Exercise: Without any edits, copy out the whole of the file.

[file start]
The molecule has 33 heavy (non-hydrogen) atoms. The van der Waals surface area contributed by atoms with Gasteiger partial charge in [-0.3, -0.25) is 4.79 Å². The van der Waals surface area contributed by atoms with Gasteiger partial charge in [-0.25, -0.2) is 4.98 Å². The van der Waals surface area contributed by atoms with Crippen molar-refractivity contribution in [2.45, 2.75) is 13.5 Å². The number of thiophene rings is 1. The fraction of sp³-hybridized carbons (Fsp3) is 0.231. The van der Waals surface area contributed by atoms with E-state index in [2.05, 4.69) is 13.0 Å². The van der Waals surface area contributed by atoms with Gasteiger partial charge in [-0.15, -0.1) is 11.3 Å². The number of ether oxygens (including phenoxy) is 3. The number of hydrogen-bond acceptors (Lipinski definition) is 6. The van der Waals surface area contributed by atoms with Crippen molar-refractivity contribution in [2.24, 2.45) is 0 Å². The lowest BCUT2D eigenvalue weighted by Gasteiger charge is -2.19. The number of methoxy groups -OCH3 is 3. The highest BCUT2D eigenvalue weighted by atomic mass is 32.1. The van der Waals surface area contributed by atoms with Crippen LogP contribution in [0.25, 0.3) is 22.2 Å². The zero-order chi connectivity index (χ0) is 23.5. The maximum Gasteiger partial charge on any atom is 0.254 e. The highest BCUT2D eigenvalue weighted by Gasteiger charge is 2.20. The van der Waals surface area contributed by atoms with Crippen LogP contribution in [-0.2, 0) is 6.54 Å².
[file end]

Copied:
The molecule has 33 heavy (non-hydrogen) atoms. The van der Waals surface area contributed by atoms with Gasteiger partial charge in [-0.3, -0.25) is 4.79 Å². The van der Waals surface area contributed by atoms with Gasteiger partial charge in [-0.25, -0.2) is 4.98 Å². The van der Waals surface area contributed by atoms with Crippen molar-refractivity contribution in [2.45, 2.75) is 13.5 Å². The number of thiophene rings is 1. The fraction of sp³-hybridized carbons (Fsp3) is 0.231. The van der Waals surface area contributed by atoms with E-state index in [2.05, 4.69) is 13.0 Å². The van der Waals surface area contributed by atoms with Gasteiger partial charge in [-0.15, -0.1) is 11.3 Å². The number of ether oxygens (including phenoxy) is 3. The number of hydrogen-bond acceptors (Lipinski definition) is 6. The van der Waals surface area contributed by atoms with Crippen molar-refractivity contribution in [2.24, 2.45) is 0 Å². The lowest BCUT2D eigenvalue weighted by Gasteiger charge is -2.19. The number of methoxy groups -OCH3 is 3. The highest BCUT2D eigenvalue weighted by atomic mass is 32.1. The van der Waals surface area contributed by atoms with Crippen LogP contribution in [0.25, 0.3) is 22.2 Å². The zero-order chi connectivity index (χ0) is 23.5. The maximum Gasteiger partial charge on any atom is 0.254 e. The highest BCUT2D eigenvalue weighted by Gasteiger charge is 2.20. The van der Waals surface area contributed by atoms with Crippen LogP contribution in [-0.2, 0) is 6.54 Å².